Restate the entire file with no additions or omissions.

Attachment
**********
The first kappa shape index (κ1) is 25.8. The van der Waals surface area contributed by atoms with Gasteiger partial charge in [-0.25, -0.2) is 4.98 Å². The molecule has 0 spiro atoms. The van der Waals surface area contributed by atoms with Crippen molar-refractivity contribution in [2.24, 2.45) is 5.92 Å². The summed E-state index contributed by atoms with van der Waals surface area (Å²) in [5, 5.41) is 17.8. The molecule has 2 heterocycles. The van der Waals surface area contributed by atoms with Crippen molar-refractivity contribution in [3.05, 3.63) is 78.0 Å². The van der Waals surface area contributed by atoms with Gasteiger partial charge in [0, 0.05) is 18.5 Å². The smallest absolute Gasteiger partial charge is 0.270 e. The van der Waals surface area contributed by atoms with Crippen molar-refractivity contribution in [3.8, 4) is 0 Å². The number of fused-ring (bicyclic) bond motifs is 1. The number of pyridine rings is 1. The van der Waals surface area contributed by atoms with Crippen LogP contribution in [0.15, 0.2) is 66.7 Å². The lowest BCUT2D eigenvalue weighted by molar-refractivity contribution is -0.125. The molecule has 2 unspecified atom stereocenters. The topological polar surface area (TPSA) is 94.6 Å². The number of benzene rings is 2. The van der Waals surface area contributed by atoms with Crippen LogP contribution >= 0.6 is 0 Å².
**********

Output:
The first kappa shape index (κ1) is 25.8. The van der Waals surface area contributed by atoms with Gasteiger partial charge in [-0.25, -0.2) is 4.98 Å². The molecule has 0 spiro atoms. The van der Waals surface area contributed by atoms with Crippen molar-refractivity contribution in [2.24, 2.45) is 5.92 Å². The summed E-state index contributed by atoms with van der Waals surface area (Å²) in [5, 5.41) is 17.8. The molecule has 2 heterocycles. The van der Waals surface area contributed by atoms with Crippen molar-refractivity contribution in [3.05, 3.63) is 78.0 Å². The van der Waals surface area contributed by atoms with Gasteiger partial charge in [0, 0.05) is 18.5 Å². The smallest absolute Gasteiger partial charge is 0.270 e. The van der Waals surface area contributed by atoms with Crippen molar-refractivity contribution in [3.8, 4) is 0 Å². The number of fused-ring (bicyclic) bond motifs is 1. The number of pyridine rings is 1. The van der Waals surface area contributed by atoms with Crippen LogP contribution in [0.15, 0.2) is 66.7 Å². The lowest BCUT2D eigenvalue weighted by molar-refractivity contribution is -0.125. The molecule has 2 unspecified atom stereocenters. The topological polar surface area (TPSA) is 94.6 Å². The number of benzene rings is 2. The van der Waals surface area contributed by atoms with Crippen LogP contribution >= 0.6 is 0 Å².